Now that I've actually given a few jars of hot sauce to several family members who actually use hot sauce I finally have some feedback. Chris Kang commented that it had some kick to hit. Considering Chris' gift for understatement I would translate to mean it was pretty darn hot. Chet and Rachel Arnett also thought it was pretty good. No one complained that it was too mild.
I guess with all of that positive feedback I will do it again next year, assuming Terry Johnson has a good hot pepper crop and feels inclined to drop another bucket of hot peppers in my lap. I doubt I will go to the trouble of raising hot peppers in my own garden since I am personally not a hot sauce user. A few days ago I spoke with Terry at the bee store and he told me that the long skinny red peppers were cayenne peppers. He was unsure of the variety of the fourth type of pepper he had given me, but was pretty sure it was something relatively hot.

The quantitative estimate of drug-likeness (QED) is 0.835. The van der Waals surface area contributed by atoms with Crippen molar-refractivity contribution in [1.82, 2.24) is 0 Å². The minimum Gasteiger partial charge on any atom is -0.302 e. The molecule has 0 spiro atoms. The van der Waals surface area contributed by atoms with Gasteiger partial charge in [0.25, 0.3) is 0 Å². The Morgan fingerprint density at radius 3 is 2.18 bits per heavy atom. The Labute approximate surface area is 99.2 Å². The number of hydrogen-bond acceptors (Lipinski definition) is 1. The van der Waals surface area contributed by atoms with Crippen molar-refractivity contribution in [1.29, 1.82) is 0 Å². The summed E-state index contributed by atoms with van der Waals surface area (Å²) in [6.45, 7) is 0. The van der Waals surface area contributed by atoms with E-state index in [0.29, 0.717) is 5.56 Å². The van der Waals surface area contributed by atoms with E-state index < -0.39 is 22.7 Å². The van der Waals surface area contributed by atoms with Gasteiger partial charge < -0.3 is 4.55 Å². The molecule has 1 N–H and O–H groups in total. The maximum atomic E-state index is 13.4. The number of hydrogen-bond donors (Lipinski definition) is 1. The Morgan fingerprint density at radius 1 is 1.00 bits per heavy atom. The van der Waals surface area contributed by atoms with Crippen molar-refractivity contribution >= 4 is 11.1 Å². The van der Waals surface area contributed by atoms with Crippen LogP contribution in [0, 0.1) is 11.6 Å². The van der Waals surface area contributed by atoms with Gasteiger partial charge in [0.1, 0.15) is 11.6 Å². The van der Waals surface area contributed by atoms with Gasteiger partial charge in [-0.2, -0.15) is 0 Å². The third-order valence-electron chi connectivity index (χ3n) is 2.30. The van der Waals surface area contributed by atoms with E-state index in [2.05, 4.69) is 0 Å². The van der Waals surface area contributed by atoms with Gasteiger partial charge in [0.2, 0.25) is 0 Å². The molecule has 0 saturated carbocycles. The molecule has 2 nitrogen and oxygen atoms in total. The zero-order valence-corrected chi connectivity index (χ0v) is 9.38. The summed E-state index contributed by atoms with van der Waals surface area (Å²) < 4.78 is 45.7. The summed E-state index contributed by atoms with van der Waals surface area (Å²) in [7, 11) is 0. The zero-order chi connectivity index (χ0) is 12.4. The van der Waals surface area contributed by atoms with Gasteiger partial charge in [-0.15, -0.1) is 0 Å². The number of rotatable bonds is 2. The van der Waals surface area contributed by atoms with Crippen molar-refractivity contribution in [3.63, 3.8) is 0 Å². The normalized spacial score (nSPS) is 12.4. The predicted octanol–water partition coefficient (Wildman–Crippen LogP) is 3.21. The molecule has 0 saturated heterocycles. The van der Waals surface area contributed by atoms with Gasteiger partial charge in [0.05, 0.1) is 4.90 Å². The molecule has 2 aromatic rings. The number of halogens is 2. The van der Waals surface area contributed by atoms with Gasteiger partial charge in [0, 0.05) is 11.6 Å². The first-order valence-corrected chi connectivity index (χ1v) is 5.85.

I have been making bread with the wild yeast or levain for about six weeks now. It has been fairly consistent as far as the "crumb" or interior texture of the bread is concerned. It has been even textured with no big holes in the middle. However, it has failed to produce a loaf tall enough to make a decent sandwich. I suspect I am just not putting in enough dough so I'm going to try increasing the recipe. I mixed up bread today with a total of 500 grams of flour and 400 grams of water. Due to the increased volume I am going to try adding 5 minutes to the bake time. I also read in another bread book that you can increase oven spring and get a lighter loaf by basting the crust with water immediately before it goes into the oven. I'm going to give that a try as well.
If anyone is interested in trying out my wild yeast starter, just let me know and I'll be happy to grow a little extra to share. I've already given starters to my daughters Sarah and Rachel who both live in Oregon. I'm assuming this blog has a limited readership and I won't be overwhelmed with yeast requests...